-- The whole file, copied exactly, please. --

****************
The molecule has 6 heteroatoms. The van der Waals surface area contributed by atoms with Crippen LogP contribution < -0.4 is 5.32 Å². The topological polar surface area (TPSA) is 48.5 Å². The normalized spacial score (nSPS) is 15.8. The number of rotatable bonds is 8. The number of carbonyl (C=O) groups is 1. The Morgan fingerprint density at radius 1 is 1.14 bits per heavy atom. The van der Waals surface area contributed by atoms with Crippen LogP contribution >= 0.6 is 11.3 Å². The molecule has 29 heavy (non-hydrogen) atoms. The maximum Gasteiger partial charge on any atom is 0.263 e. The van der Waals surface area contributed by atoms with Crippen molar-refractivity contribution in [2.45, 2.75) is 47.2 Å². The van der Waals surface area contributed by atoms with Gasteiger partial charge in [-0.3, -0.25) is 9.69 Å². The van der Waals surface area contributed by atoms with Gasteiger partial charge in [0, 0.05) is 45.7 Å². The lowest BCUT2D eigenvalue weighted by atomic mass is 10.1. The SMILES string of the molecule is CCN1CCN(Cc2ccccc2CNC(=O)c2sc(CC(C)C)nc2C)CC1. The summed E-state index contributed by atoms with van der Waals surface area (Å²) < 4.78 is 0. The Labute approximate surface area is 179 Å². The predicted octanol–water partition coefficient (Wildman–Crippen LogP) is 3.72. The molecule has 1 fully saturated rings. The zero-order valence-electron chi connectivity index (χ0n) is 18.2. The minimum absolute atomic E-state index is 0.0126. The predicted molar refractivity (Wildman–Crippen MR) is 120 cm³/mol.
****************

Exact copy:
The molecule has 6 heteroatoms. The van der Waals surface area contributed by atoms with Crippen LogP contribution < -0.4 is 5.32 Å². The topological polar surface area (TPSA) is 48.5 Å². The normalized spacial score (nSPS) is 15.8. The number of rotatable bonds is 8. The number of carbonyl (C=O) groups is 1. The Morgan fingerprint density at radius 1 is 1.14 bits per heavy atom. The van der Waals surface area contributed by atoms with Crippen LogP contribution >= 0.6 is 11.3 Å². The molecule has 29 heavy (non-hydrogen) atoms. The maximum Gasteiger partial charge on any atom is 0.263 e. The van der Waals surface area contributed by atoms with Crippen molar-refractivity contribution in [2.45, 2.75) is 47.2 Å². The van der Waals surface area contributed by atoms with Gasteiger partial charge in [-0.3, -0.25) is 9.69 Å². The van der Waals surface area contributed by atoms with Gasteiger partial charge in [0, 0.05) is 45.7 Å². The lowest BCUT2D eigenvalue weighted by atomic mass is 10.1. The SMILES string of the molecule is CCN1CCN(Cc2ccccc2CNC(=O)c2sc(CC(C)C)nc2C)CC1. The summed E-state index contributed by atoms with van der Waals surface area (Å²) < 4.78 is 0. The Labute approximate surface area is 179 Å². The predicted octanol–water partition coefficient (Wildman–Crippen LogP) is 3.72. The molecule has 1 fully saturated rings. The zero-order valence-electron chi connectivity index (χ0n) is 18.2. The minimum absolute atomic E-state index is 0.0126. The predicted molar refractivity (Wildman–Crippen MR) is 120 cm³/mol.